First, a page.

Be Kind to Strangers

 

It’s been a rough month. I’ve been lost, I’ve been sick, wallowing in self-pity. I’ve seen more rain flooding the streets of Sydney than I’ve ever seen in notoriously-wet London.

On this particular day, it was windy and raining. My plans to cozy up in a cute cafe by the water to work were foiled. I was underdressed to brave the pouring rain that left me shivering and wet. I was lamenting the fact that I had paid way too much for a simple juice I should’ve probably made at home.

Long story short, I was in the pits.

Suddenly, a man who’d been sitting in the cafe since I entered, packed up his things to leave. But instead of heading into the hurricane-like weather, he turned and bee-lined to my table.


“You should walk around with confidence today because that skirt looks great on you,” he said to me.


I barely knew what to say. I managed to get a ‘thank you’ out before he nonchalantly left the table and braved the rain outside.

That was almost two weeks ago and I still remember what he said with such vividness. It turned my day around. Hell, it turned my month around a little.

At that time, he would have no idea how much I needed to hear that. And he had no other agenda than to just bring joy to another person.

Sure, I had a few stray thoughts go through in my head. Why did he say this? Did he want something? Was it slightly creepy? Was this somehow against my feminist agenda?

But instead, I felt guilty and a little sad that I would question a simple moment that made me happy.

We put up all these walls against strangers.

I’m not saying that there’s no merit in teaching kids not to accept candy from strangers. But at the same time, it builds a great mistrust agains the whole word.

Everyone is but a stranger till we start talking to them. But if we are predisposed to mistrust that, it’s like assuming someone’s guilt before a fair trial.

We forget that back before the friend apps or friends or friends, making friends was easy. It’s who you ended up in the sandpit with. It started with a simple hi.

 Photo taken at Carrick-a-Rede Bridge, Northern Ireland by a ‘stranger’ I’d met on the bus here. If anything, strangers make great insta-husbands.  (credit:  nourish music )

Photo taken at Carrick-a-Rede Bridge, Northern Ireland by a ‘stranger’ I’d met on the bus here. If anything, strangers make great insta-husbands.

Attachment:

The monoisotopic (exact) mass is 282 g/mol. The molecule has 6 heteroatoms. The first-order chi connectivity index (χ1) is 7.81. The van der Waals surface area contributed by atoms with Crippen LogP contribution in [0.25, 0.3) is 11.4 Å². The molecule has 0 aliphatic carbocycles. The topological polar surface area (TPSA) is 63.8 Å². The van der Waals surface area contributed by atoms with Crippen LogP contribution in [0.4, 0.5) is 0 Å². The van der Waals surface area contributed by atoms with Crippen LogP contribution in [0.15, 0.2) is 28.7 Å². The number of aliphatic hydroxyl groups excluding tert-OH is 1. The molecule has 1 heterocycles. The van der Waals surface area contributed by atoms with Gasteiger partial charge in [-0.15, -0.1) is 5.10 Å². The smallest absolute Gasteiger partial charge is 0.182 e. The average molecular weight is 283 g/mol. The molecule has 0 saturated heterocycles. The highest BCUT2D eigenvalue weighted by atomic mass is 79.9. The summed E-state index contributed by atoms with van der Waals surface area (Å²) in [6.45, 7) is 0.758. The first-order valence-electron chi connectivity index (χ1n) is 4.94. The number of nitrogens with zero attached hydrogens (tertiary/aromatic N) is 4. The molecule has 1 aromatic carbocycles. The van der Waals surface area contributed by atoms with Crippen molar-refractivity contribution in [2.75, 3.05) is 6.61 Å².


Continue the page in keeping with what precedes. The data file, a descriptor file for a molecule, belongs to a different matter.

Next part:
(credit: nourish music)

It’s how I make friends on the road. You start a conversation in the dorm room of your hostel, you say hi to someone at the bar or you just ask a local for directions. These moments of interaction - even the micro ones - is how we start feeling connected with the rest of the world and realise that, while positivity starts with us, it is meant to be shared.

It’s been no coincidence that I’ve been recently drawn to the work of Yes Theory.

In a quest to regain my mojo, I’ve found their message of positivity and embracing discomfort to be an inspiration.

Somehow they’ve been able to articulate the lessons I’ve learned over the past year about saying yes to the unexpected opportunities that arise and learning to thrive in the discomfort, and create inspiring and cool content from it.

It’s about realising that life is just beyond that crazy, spontaneous leap of faith. It’s about going all in and committing to whatever you may learn from it, whether the experience is good or bad.

But most importantly, it’s about realising the affect that the people around us have on us and vice versa.

Strangers don’t have to be a stranger. By being open to new opportunities and new friends, we get to live a life we never expected for ourselves. We become receptors for more things, better things.

And the most we can do is live our lives by a philosophy of positivity and progress. Because you never know who might just need to hear the words you have to say.